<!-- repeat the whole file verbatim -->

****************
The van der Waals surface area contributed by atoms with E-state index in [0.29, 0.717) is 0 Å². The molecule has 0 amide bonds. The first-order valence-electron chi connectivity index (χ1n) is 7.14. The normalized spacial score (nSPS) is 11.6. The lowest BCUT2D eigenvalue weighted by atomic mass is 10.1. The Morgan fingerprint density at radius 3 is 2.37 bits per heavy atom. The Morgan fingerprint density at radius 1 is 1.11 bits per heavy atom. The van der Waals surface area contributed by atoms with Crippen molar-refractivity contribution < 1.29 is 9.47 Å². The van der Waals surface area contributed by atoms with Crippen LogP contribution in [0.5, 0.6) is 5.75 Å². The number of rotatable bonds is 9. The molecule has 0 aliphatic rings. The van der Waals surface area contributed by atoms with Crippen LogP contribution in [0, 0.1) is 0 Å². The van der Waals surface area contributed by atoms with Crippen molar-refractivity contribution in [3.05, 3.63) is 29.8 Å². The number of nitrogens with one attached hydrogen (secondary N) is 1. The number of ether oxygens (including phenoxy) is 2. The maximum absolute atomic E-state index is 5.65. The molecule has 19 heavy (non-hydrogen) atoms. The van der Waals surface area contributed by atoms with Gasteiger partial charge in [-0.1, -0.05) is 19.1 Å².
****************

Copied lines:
The van der Waals surface area contributed by atoms with E-state index in [0.29, 0.717) is 0 Å². The molecule has 0 amide bonds. The first-order valence-electron chi connectivity index (χ1n) is 7.14. The normalized spacial score (nSPS) is 11.6. The lowest BCUT2D eigenvalue weighted by atomic mass is 10.1. The Morgan fingerprint density at radius 3 is 2.37 bits per heavy atom. The Morgan fingerprint density at radius 1 is 1.11 bits per heavy atom. The van der Waals surface area contributed by atoms with Crippen molar-refractivity contribution < 1.29 is 9.47 Å². The van der Waals surface area contributed by atoms with Crippen LogP contribution in [0.5, 0.6) is 5.75 Å². The number of rotatable bonds is 9. The molecule has 0 aliphatic rings. The van der Waals surface area contributed by atoms with Crippen LogP contribution in [0, 0.1) is 0 Å². The van der Waals surface area contributed by atoms with Crippen molar-refractivity contribution in [3.05, 3.63) is 29.8 Å². The number of nitrogens with one attached hydrogen (secondary N) is 1. The number of ether oxygens (including phenoxy) is 2. The maximum absolute atomic E-state index is 5.65. The molecule has 19 heavy (non-hydrogen) atoms. The van der Waals surface area contributed by atoms with Gasteiger partial charge in [-0.1, -0.05) is 19.1 Å².